Daalder pointedly told Trump that "this is not a financial transaction, where NATO countries pay the U.S. to defend them" but instead is part of a country's treaty commitment.
Trump also reaffirmed the United States' "strong support" for North Atlantic Treaty Organisation but reiterated his position that North Atlantic Treaty Organisation allies need to "pay their fair share" for the cost of defense.
Regarding concerns about a trade war between the United States and Germany or Europe, Merkel said: "Our countries benefit when we work together well and fairly".
Donald Trump is once again chastising North Atlantic Treaty Organisation allies for not spending enough on defense, a somewhat troubling talking point of the president's that at one point led him to suggest the U.S.
However, she had close relations with Mr Trump's predecessors, Barack Obama and George W. Bush, and is likely to seek a strong working relationship with him despite major policy differences and wariness in Germany about the former NY businessman. Trump set the tone for his relations with Merkel during his campaign past year, saying her decision to allow refugees into Germany was a "catastrophic mistake" and suggested she was "ruining Germany".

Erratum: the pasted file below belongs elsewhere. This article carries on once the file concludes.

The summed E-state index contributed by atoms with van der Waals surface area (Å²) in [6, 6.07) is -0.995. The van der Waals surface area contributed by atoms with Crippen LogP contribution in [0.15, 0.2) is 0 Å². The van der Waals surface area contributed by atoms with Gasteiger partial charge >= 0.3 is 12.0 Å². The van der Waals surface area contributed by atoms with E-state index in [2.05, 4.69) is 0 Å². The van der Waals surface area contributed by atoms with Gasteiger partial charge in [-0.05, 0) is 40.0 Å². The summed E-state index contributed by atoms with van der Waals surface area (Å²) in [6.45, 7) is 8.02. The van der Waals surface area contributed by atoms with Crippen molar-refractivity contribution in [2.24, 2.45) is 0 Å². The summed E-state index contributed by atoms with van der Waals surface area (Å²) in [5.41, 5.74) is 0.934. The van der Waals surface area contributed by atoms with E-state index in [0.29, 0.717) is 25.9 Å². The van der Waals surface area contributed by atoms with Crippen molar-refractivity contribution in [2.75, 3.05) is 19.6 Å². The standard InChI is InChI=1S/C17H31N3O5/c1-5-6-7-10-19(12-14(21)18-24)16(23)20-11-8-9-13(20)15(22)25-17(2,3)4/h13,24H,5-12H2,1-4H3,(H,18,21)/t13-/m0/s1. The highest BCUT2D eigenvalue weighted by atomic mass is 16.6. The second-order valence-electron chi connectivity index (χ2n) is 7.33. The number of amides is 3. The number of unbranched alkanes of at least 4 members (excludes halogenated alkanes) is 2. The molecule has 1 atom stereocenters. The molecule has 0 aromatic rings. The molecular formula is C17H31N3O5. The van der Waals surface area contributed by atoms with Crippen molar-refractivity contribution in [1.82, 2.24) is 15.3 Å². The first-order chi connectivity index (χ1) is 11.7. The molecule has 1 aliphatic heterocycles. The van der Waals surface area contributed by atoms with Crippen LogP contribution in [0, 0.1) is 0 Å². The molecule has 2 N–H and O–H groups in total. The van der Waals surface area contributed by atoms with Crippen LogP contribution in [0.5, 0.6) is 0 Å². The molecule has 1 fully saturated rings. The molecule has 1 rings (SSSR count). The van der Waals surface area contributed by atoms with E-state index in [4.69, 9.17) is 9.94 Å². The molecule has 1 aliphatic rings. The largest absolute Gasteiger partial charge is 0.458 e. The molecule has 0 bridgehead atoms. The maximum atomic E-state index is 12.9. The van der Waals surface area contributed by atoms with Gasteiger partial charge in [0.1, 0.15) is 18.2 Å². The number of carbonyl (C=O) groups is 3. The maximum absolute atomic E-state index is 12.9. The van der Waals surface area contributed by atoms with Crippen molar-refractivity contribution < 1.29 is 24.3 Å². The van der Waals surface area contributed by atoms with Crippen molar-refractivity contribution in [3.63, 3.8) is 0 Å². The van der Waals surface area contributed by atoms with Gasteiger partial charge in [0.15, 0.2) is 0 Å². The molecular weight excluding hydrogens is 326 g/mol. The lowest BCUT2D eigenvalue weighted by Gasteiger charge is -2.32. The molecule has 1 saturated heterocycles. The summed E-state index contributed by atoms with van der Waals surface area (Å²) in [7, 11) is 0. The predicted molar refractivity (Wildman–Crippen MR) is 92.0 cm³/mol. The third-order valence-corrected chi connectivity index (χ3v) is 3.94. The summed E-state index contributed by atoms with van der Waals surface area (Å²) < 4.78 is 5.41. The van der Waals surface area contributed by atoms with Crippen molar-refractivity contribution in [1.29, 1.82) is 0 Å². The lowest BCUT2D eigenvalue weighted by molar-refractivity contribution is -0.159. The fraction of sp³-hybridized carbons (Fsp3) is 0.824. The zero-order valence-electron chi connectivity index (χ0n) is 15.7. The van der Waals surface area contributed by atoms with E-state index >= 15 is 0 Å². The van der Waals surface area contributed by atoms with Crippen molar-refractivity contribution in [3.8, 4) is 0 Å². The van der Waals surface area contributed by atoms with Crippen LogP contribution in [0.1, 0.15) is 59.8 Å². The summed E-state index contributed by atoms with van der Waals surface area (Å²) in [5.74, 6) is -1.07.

During his campaign and after taking office, Trump said he would impose a 45 percent tax on imports from China, and that same on imports from Mexico.
Mrs Merkel needs to walk a diplomatic tightrope, building a relationship with Mr Trump without appearing to sacrifice her own values or disappoint her supporters as she prepares for an election at home seeking a fourth term as chancellor.
"We said nothing. All we did was quote a certain very talented legal mind who was the one responsible for saying that on television", Trump said.
Which is to say: The president of the United States just argued that it's perfectly appropriate for the White House to spread conspiracy theories that implicate close allies - so long as a 9/11 truther on Fox News spread them first.
Obviously, the United States, with the highest level of defense spending in the world, spends much more than that, 4.5 percent in 2015 and estimated to be about 3.8 percent in 2020. "We don't want victory; we want fairness".
The U.S. bugged Merkel's personal and official phones for more than a decade, beginning during a period of national security tightening in the aftermath of the 9/11 terror attacks.
These mistakes on Trump's end are hardly new.
Mr Trump backed Britain's departure from the European Union and has expressed scepticism of multilateral trade agreements. "You look at the deficits that we have and you look at all of the accumulation of debt".
Mr Trump has ruffled feathers in Germany by threatening its carmakers with tariffs and calling on Berlin to boost defence spending.
US Treasury Secretary Steven Mnuchin met with his German counterpart in Berlin on March 16 to discuss some of those issues, in what he said were "extremely productive" talks.
At one point a German journalist called Trump "isolationist", which seemed to rankle him.